From Academic Kids

Tripontium was a town in Roman Britain. It is situated on the Warwickshire/Leicestershire border – roughly 4 miles (6km) north-east of Rugby in Warwickshire and 4 miles south of Lutterworth in Leicestershire – on the Roman road later called Watling Street and today known as the A5.

Tripontium was initially a military frontier post, established soon after the Roman invasion of Britain around AD 50. It later developed into a civilian town which was inhabited for around 400 years before being abandoned in the late fourth century when the Romans left Britain.

The name "Tripontium" means "place of the three bridges", in reference to nearby bridges over the River Avon and two of its tributaries.


The exact position of Tripontium remained a mystery for centuries, but it was located by the antiquarian Matthew Bloxam in 1836. Excavation works at the site were begun in 1961 by the Rugby Archaeological Society and have continued ever since.

It was initially thought that Tripontium was a small wayside settlement of little importance; however, excavations of the site have revealed that it was an important Romano-British town, with large public bath houses, an extensive administrative building and a mansio (hotel) building. Numerous pieces of pottery, Roman coins, and other remains have been found.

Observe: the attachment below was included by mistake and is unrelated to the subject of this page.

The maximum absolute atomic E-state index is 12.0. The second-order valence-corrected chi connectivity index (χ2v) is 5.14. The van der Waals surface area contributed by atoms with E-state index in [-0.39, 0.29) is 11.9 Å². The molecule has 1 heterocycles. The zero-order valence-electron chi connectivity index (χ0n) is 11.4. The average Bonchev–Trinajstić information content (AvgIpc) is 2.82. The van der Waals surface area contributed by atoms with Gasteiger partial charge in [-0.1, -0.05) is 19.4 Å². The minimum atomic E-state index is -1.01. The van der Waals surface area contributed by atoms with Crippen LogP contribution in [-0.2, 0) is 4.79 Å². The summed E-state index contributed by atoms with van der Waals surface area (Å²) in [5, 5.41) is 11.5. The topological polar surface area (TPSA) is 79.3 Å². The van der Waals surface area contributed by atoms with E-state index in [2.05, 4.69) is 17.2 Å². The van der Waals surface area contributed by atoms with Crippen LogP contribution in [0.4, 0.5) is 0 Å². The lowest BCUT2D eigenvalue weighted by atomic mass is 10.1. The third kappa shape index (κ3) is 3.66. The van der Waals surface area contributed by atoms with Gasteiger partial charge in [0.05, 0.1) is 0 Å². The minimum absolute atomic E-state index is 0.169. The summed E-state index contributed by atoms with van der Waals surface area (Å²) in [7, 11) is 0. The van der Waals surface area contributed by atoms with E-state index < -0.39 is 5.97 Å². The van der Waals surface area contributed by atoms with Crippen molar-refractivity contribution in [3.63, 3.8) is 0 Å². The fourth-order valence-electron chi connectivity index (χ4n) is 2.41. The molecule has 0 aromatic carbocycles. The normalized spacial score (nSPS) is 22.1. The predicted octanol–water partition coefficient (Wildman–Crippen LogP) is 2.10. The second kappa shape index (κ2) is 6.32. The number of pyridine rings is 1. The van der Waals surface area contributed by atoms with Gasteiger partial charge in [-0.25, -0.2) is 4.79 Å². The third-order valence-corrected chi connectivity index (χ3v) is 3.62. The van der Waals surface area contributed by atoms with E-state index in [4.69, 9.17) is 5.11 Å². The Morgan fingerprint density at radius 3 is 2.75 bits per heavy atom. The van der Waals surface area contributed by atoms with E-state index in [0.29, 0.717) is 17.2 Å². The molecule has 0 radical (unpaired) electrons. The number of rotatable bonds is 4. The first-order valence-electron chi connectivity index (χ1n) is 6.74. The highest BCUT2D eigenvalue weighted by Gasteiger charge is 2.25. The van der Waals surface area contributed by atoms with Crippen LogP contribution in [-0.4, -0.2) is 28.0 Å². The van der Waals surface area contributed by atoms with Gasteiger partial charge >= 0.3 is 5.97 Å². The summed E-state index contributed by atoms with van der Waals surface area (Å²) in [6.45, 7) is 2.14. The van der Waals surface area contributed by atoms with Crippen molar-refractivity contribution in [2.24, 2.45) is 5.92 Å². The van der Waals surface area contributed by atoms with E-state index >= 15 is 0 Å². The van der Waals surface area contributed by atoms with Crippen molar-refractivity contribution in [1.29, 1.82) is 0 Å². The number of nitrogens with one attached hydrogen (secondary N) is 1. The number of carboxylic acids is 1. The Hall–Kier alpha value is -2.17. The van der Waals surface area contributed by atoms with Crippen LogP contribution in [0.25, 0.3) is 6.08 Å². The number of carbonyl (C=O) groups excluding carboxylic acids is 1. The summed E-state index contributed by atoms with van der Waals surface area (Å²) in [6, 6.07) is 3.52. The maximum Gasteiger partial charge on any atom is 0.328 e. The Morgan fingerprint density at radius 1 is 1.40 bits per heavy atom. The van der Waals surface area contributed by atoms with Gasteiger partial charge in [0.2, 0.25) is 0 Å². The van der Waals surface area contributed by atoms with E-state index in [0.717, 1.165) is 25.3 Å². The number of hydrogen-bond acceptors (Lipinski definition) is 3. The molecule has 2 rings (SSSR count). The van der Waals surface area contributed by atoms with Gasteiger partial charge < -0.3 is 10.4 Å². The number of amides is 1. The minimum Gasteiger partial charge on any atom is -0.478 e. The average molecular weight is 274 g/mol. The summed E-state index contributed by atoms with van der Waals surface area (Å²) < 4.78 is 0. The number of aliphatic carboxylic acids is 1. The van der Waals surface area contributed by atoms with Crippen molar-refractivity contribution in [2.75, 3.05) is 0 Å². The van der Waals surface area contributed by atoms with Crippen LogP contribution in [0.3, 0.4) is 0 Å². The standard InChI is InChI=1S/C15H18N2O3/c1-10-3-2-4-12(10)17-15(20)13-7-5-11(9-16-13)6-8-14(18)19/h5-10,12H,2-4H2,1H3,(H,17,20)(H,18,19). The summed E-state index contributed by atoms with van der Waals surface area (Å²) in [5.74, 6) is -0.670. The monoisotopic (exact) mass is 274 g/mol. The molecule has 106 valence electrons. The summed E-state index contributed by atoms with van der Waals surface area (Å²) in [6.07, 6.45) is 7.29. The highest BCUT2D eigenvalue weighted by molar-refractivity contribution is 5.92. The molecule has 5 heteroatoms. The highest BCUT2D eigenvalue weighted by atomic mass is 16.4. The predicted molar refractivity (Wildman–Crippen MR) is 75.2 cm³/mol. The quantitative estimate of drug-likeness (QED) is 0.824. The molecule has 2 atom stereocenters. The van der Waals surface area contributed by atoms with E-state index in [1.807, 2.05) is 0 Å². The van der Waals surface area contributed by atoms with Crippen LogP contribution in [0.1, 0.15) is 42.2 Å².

Unfortunately some of the area of the town has been destroyed by modern gravel extraction and part of the site is presently unavailable for excavation. Nevertheless, it seems highly likely that more buildings, such as the remains of a temple or a forum, remain to be found at the site. The excavation of Tripontium has been the largest of its type to be carried out by an amateur archaeological society.

Tripontium was probably the most important Roman settlement in the area. The town is located some 8 miles south of Venonae (High Cross): the point at which Watling Street crossed the Fosse Way. The large size of the bath houses and mansio building have led historians to conclude that Tripontium is likely to have been an important stopping-place for travellers, both military and civilian. It was probably also an administrative centre for the surrounding area.

It is believed that at least one Roman emperor visited Tripontium, as the town is listed in the Antonine Itineraries, a third century document which recorded the journeys taken by the Emperors.

The site is not presently open to the public but many of the finds from the excavations are on display at the Rugby Art Gallery and Museum.

Further reading

Tripontium, by Jack Lucas FSA (1997) ISBN 0953126501

External Link


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